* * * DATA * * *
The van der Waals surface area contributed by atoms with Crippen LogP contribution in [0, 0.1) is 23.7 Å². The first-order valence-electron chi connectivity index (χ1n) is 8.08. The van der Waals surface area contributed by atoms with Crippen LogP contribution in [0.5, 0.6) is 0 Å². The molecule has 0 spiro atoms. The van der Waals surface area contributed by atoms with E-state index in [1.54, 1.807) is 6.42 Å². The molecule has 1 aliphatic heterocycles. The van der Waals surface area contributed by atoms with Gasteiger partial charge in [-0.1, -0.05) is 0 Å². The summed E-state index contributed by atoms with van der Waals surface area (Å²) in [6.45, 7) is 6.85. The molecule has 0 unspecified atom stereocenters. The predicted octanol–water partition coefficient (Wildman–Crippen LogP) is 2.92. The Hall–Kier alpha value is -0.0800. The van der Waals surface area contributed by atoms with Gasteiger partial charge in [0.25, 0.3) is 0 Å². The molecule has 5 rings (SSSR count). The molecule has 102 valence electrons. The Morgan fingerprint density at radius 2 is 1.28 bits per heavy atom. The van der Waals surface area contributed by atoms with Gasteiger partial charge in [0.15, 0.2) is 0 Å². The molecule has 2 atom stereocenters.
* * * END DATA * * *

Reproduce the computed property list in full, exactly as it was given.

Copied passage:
The van der Waals surface area contributed by atoms with Crippen LogP contribution in [0, 0.1) is 23.7 Å². The first-order valence-electron chi connectivity index (χ1n) is 8.08. The van der Waals surface area contributed by atoms with Crippen LogP contribution in [0.5, 0.6) is 0 Å². The molecule has 0 spiro atoms. The van der Waals surface area contributed by atoms with E-state index in [1.54, 1.807) is 6.42 Å². The molecule has 1 aliphatic heterocycles. The van der Waals surface area contributed by atoms with Gasteiger partial charge in [-0.1, -0.05) is 0 Å². The summed E-state index contributed by atoms with van der Waals surface area (Å²) in [6.45, 7) is 6.85. The molecule has 0 unspecified atom stereocenters. The predicted octanol–water partition coefficient (Wildman–Crippen LogP) is 2.92. The Hall–Kier alpha value is -0.0800. The van der Waals surface area contributed by atoms with Gasteiger partial charge in [0.25, 0.3) is 0 Å². The molecule has 5 rings (SSSR count). The molecule has 102 valence electrons. The Morgan fingerprint density at radius 2 is 1.28 bits per heavy atom. The van der Waals surface area contributed by atoms with Gasteiger partial charge in [0.15, 0.2) is 0 Å². The molecule has 2 atom stereocenters.